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Usurper of the Roman Empire
Aureolus from "Promptuarii Iconum Insigniorum"
Reign268 (against Gallienus)
Mediolanum, Italy

Aureolus was a Roman military commander during the reign of Emperor Gallienus before he attempted to usurp the Roman Empire. After turning against Gallienus, Aureolus was killed during the political turmoil that surrounded the Emperor's assassination in a conspiracy orchestrated by his senior officers. Aureolus is known as one of the Thirty Tyrants and is referenced in ancient sources including the Historia Augusta,[1] Zonaras' epitome[2] and Zosimus' Historia Nova.[3][4]


Early life[edit]

Aurelous was born in the Roman province of Dacia, north of the Danube, and prior to his military career served as a herdsman[5] as well as Master of the Imperial Horses ('Phronistes').[2] His nomen is often reported as Acilius, while his praenomen is thought to be either Marcus or Manius,[6] both of which were common praenomina within the Acilia gens. Although some historians such as John Platts, William A'Beckett and Angelo Paredi have thought the "M" to stand for a second nomina Manlius.[7][8][9]

It is unclear whether Aurelous came to the attention of the Emperor Gallienus after enlisting in the army, or during his service as a groom. Gallienus was known to promote talent from outside the establishment, and Aureolus was one of the New Men who replaced senators in positions of high command in the army in the course of his reign.


As a former Imperial Horsemaster, Aureolus developed a self-contained cavalry force to increase the effectiveness of the comitatus as a highly mobile field army under the Emperor's direct control. Aureolus was the first commander of this force under the Emperor, and was based at Mediolanum (Milan).[10]

Aureolus' cavalry was principally responsible for the defeat of the usurper Ingenuus at the Battle of Mursa (Osijek) in 258. In 261, he commanded the force which defeated the army of the usurpers Macrianus Major and Macrianus Minor in battle somewhere in the central Balkans. The army of the Macriani, which first supported usurper Ingenuus and then Regalianus, included inmates from garrisons in Danubian provinces and was estimated to be at least 30,000 strong.

The success of Aureolus in suppressing the Macriani is thought by some historians to have undermined the achievements of Gallienus. Other historians suggest that at this time Gallienus was attempting to crush the Gallic usurper Postumus, who murdered Gallienus's son Caesar Saloninus, and clear the Juthungi out of the Alpine province of Raetia where they posed a direct threat to Italy and Rome.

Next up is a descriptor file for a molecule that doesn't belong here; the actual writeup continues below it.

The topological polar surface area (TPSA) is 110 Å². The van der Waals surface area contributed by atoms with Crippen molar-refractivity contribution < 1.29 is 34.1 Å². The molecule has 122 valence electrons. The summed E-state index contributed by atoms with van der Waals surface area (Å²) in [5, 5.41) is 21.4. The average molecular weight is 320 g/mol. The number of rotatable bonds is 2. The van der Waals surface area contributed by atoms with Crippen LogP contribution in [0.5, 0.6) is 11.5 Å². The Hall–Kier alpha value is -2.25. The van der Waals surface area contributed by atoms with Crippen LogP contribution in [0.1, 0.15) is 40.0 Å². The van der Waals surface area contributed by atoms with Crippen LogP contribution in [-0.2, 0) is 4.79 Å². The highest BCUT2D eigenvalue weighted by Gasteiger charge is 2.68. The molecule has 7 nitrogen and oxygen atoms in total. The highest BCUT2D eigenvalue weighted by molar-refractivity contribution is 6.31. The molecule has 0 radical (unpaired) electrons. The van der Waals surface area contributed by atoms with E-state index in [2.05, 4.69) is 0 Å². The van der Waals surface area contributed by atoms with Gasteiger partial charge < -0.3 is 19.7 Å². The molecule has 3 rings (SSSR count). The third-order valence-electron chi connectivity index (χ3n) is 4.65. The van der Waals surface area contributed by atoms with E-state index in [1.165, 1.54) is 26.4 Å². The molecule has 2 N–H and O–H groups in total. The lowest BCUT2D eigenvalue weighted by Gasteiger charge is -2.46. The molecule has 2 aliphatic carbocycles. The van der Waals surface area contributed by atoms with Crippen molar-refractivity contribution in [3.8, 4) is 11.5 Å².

After the Macriani were defeated and the Danubian garrison forces who had supported them were pacified, Aureolus and the Emperor united to defeat Postumus and his Gallic Empire. It may have been as a result of this campaign that the province of Raetia was recovered from the Gallic Empire and Postumus's inscription on the Augsburg Altar was erased.[11] However, Postumus managed to evade complete defeat, which some historians blame on the alleged 'carelessness' of Aureolus. Other historians have suggested that Aureolus deliberately allowed the Gallic usurper to evade destruction to see Gallienus displaced as Emperor.

Zosimus[3] reported that Aureolus and two other officers conspired against Gallienus, but that all of them were punished and submitted, except Aureolus, who retained his anger against the emperor. The reasons for this are unknown, however, it is speculated that as a Dacian Aureolus resented Gallienus for using the Dacian garrison to reinforce his field army for the defence of Italy, compounding the problems of barbarian incursions into Dacia. Despite his failure to destroy Postumus in Gaul, Aureolus was given sole responsibility for the campaign against the Macriani. However, when the Goths and Heruls invaded the Danubian provinces with an enormous force in 268, Aureolus was not even a senior officer of the Imperial comitatus that accompanied the Emperor against the marauders. He was instead made commander of the Raetian garrison while his cavalry went east with the Emperor under the command of Claudius (later the Emperor Claudius Gothicus) or Aurelian, who also became Emperor in due course.